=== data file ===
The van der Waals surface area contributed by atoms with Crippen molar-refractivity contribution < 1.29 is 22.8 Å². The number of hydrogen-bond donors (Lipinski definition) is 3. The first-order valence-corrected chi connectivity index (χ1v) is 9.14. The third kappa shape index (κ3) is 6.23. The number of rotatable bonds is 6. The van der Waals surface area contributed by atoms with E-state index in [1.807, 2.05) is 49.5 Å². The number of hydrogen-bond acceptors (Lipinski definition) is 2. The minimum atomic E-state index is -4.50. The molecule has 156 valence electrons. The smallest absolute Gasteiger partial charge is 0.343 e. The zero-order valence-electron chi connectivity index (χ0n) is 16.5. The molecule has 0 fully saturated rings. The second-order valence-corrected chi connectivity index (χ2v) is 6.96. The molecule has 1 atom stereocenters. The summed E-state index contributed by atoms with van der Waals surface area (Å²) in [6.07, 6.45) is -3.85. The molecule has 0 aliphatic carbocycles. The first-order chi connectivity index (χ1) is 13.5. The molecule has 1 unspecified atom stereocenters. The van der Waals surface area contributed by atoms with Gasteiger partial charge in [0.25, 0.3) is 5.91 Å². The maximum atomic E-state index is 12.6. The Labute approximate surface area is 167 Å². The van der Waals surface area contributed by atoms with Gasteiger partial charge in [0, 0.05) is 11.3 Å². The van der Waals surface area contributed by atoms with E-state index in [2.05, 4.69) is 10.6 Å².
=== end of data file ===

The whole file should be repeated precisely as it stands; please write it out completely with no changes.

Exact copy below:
The van der Waals surface area contributed by atoms with Crippen molar-refractivity contribution < 1.29 is 22.8 Å². The number of hydrogen-bond donors (Lipinski definition) is 3. The first-order valence-corrected chi connectivity index (χ1v) is 9.14. The third kappa shape index (κ3) is 6.23. The number of rotatable bonds is 6. The van der Waals surface area contributed by atoms with E-state index in [1.807, 2.05) is 49.5 Å². The number of hydrogen-bond acceptors (Lipinski definition) is 2. The minimum atomic E-state index is -4.50. The molecule has 156 valence electrons. The smallest absolute Gasteiger partial charge is 0.343 e. The zero-order valence-electron chi connectivity index (χ0n) is 16.5. The molecule has 0 fully saturated rings. The second-order valence-corrected chi connectivity index (χ2v) is 6.96. The molecule has 1 atom stereocenters. The summed E-state index contributed by atoms with van der Waals surface area (Å²) in [6.07, 6.45) is -3.85. The molecule has 0 aliphatic carbocycles. The first-order chi connectivity index (χ1) is 13.5. The molecule has 1 unspecified atom stereocenters. The van der Waals surface area contributed by atoms with Gasteiger partial charge in [0.25, 0.3) is 5.91 Å². The maximum atomic E-state index is 12.6. The Labute approximate surface area is 167 Å². The van der Waals surface area contributed by atoms with Gasteiger partial charge in [0, 0.05) is 11.3 Å². The van der Waals surface area contributed by atoms with E-state index in [2.05, 4.69) is 10.6 Å².